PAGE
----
NEW ON HOME VIDEO:

Don’t Look Now (1973): Read the Canonically Weird review! It seems like the Venice-based grief horror classic just got a Criterion release, but now Studiocanal puts out the ultimate “Collector’s Edition” of the film with a new 4K restoration, Ultra HD and standard Blu-ray discs, a separate disc of extra features (some new), the soundtrack CD, collectible postcards, posters and booklets. All regions. Buy Don’t Look Now (Collector’s Edition).

Fragment of an Empire (1929): A Russian soldier loses his memory in a WWI battle and returns to his home in St. Petersburg. This rare, newly restored/rediscovered Soviet avant-garde silent sounds like it could be the model for Guy Maddin‘s Canonically Weird Archangel. In a DVD/Blu-ray combo pack from Flicker Alley. Buy Fragment of an Empire.

The Reflecting Skin (1990): Read the Canonically Weird review! This strange little rural movie about a kid who thinks his neighbor is a vampire (among other oddities like a death car and a petrified baby angel) arrives on Blu-ray in North America for the first time, courtesy of Film Movement. Also on DVD and VOD (for the first time, we believe). Buy The Reflecting Skin.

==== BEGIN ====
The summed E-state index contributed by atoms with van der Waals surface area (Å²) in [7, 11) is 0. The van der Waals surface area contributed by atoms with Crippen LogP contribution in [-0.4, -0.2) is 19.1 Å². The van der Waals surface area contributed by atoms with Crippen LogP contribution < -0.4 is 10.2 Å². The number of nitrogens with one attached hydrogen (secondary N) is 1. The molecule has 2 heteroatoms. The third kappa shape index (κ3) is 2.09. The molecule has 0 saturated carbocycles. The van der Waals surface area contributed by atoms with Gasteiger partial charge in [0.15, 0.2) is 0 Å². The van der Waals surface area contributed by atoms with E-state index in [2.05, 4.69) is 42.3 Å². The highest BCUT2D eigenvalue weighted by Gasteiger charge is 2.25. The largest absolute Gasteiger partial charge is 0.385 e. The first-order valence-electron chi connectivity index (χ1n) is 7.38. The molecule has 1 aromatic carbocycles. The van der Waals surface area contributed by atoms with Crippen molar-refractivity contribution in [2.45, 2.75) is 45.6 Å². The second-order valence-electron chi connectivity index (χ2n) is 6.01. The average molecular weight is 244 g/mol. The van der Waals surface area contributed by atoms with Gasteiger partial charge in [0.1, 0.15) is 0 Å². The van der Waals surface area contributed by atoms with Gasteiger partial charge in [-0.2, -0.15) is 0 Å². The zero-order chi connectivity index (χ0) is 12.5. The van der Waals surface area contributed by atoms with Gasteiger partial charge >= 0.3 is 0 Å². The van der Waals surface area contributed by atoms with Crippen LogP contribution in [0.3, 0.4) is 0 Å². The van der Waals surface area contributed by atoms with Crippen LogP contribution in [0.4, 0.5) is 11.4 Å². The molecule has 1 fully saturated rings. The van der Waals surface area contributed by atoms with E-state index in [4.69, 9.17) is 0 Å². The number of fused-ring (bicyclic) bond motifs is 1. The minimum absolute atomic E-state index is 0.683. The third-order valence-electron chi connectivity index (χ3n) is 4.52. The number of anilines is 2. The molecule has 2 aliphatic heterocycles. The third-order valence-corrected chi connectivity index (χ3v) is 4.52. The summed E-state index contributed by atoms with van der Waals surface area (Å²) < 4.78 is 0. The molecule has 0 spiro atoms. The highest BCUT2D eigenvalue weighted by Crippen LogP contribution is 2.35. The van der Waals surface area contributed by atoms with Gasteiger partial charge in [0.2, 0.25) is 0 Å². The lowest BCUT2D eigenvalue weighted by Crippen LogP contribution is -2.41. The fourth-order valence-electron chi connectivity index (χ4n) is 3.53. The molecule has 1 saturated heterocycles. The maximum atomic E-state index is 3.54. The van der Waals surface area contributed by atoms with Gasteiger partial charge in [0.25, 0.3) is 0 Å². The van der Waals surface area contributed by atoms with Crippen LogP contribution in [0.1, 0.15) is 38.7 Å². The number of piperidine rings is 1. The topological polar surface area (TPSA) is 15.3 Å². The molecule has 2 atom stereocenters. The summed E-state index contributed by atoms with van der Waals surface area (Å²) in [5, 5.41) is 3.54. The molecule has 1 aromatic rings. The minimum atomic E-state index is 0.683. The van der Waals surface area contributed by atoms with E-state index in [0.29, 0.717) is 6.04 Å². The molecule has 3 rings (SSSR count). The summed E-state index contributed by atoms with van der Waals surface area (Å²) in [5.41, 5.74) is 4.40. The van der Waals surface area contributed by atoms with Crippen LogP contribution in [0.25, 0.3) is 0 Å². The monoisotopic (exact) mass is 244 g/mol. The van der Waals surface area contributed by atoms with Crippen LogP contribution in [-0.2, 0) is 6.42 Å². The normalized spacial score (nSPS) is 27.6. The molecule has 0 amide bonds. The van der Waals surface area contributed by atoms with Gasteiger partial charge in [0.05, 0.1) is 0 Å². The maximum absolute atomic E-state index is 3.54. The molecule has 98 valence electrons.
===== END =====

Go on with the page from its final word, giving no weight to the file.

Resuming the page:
CERTIFIED WEIRD (AND OTHER) REPERTORY SCREENINGS:

The Rocky Horror Picture Show (1975). We won’t list all the screenings of this audience-participation classic separately. You can use this page to find a screening near you.